Tim Colishaw argues in favor of the NL instituting the designated hitter in Thursday’s edition of the Dallas Morning News, and who amongst us dare argue with his motivations —- the Senior Circuit is routinely getting its collective ass kicked in the all-important All-Star Game, and the DH rule has extended the career of such baseball legends as…Milton Bradley.
There is no good reason for the NL to be clinging to the past, and other than Arizona’s Micah Owings, there’s just nothing pretty about watching pitchers try to hit.
When you add the DH to the game, you increase run production. That in itself increases attendance. That increases revenues and provides the funds to go out and better your team, whether it’s through spending on free agents, foreign scouting or player development.
The DH rule allows teams to save their players. Rangers manager Ron Washington has gotten maximum value out of Milton Bradley this season. Bradley suffered a knee injury in the final week of 2007 while playing for the San Diego Padres.
Had he remained a Padre, he probably wouldn’t have been a regular in the lineup until mid-May because of the wear and tear of playing the outfield every day. With the Rangers, Bradley has served as the DH 51 times and is bound to be an All-Star for the first time with his league-leading on-base production.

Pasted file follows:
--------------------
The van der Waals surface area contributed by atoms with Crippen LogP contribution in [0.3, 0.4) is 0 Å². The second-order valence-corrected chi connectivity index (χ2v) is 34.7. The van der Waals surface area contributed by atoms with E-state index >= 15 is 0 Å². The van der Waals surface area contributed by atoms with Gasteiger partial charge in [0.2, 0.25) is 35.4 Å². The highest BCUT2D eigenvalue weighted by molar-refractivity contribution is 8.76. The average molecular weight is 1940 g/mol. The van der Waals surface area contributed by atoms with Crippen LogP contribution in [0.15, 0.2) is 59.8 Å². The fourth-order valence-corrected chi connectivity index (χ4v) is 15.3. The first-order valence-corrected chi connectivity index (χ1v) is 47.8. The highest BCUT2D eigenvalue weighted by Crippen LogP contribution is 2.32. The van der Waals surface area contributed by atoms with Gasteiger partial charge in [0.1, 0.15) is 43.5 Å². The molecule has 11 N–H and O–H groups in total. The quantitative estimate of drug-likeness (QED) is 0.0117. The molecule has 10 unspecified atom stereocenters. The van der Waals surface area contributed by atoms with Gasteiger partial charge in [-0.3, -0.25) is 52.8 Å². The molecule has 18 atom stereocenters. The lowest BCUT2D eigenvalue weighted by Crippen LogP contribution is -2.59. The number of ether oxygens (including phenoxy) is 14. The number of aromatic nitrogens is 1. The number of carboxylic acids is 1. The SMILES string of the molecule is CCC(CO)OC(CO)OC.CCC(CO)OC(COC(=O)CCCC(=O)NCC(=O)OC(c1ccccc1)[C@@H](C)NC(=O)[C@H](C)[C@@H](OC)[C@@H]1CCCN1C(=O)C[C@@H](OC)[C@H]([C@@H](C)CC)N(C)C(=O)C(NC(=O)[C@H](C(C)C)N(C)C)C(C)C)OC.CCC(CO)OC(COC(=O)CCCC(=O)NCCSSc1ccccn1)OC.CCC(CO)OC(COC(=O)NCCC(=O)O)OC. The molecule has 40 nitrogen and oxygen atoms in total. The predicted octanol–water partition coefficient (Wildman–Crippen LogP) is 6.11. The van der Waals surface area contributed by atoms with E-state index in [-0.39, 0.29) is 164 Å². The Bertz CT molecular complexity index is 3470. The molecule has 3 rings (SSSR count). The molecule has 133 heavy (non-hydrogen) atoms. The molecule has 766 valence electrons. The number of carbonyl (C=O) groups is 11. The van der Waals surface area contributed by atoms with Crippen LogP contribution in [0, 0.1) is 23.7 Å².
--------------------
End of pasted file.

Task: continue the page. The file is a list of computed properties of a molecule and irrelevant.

For the most part in the modern game, “small ball” has become small-minded. I don’t have any problems with teams bunting runners over to third in the eighth inning of a tie game. Makes sense.
Bunting in the first four or five innings to try to scratch out a run? Nonsense.
Small ball made sense when NL teams played in Cincinnati’s Riverfront Stadium, Pittsburgh’s Three Rivers Stadium, Houston’s cavernous Astrodome, San Francisco’s Candlestick Park, Philadelphia’s Veterans Stadium and the old Busch Stadium in St. Louis.
Those have all been replaced by parks that favor hitters and home runs. There’s no reason for NL teams to play a game no longer suited to their surroundings.
No reason whatsoever, besides applying a rule that never should’ve been broken in the first place. If increased offense is such a tremendous boon to the game, why not lower the pitching mound and increase the number of outs per inning to 5?